In Carroll County, Georgia, there was a vehicle accident of an unusual kind recently. It resulted in the Department of Health & Human Services’ Office for Civil Rights (OCR) slapping a $65,000 fine on West Georgia Ambulance when they were found to have multiple violations of HIPAA rules.
It started in February of 2013 when an unencrypted laptop fell off of the rear bumper of an ambulance and was never successfully recovered. That laptop contained protected health information for 500 patients. The notification of the incident led to further investigating, which uncovered a long history of HIPAA noncompliance from the organization on several levels.
OCR became aware of the absence of a comprehensive, and organization-wide risk analysis ever being done, an employee training program for security awareness never being implemented, and additional HIPAA policies and procedures not being in place.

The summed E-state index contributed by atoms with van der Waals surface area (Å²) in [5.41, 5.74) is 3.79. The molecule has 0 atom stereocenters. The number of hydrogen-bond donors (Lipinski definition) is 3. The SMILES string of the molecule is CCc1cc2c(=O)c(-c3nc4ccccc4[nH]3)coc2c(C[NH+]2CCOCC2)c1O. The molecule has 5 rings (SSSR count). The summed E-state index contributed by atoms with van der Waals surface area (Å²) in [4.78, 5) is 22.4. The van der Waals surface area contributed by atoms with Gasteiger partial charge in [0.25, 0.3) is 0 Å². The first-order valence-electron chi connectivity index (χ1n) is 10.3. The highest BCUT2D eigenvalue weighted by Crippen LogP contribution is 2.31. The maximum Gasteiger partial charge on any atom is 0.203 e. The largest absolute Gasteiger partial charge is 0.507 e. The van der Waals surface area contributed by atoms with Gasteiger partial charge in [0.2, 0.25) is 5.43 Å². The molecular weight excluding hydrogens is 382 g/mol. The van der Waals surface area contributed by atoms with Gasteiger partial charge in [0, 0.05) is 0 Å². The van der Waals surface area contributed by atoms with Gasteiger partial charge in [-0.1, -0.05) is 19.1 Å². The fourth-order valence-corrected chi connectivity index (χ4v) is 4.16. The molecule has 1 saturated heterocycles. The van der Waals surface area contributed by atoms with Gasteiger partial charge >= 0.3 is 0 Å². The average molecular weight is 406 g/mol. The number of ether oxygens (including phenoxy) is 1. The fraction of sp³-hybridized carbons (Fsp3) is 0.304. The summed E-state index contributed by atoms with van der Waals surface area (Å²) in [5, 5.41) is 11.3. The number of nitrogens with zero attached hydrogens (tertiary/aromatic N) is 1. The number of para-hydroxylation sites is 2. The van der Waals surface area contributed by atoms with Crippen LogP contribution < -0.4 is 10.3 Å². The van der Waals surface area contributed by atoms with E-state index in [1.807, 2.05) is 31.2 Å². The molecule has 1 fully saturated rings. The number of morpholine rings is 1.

Once these failures were uncovered, the OCR offered West Georgia Ambulance technical assistance to address the non-compliance, but those offers never led to any successful implementation to remedy the issues. This lack of follow up resulted in a financial penalty being placed on their business.
By paying the financial penalty, West Georgia Ambulance is not absolved of being required to create and implement a corrective action plan. Every issue uncovered still needed to be addressed and remedied. This also puts them under a microscope with OCR, likely resulting in further scrutiny on any outstanding or future issues.
OCR’s concern is that patient privacy is something the patient should never have to worry about – they should only be worried about their health. What West Georgia Ambulance was doing was not putting patient care at the forefront of their business by adding to the concerns a patient might have. They may be a small entity in the overall big picture of healthcare institutions and businesses, but when it comes to healthcare, no business is small enough to go unnoticed or unaccountable for their HIPAA compliance program.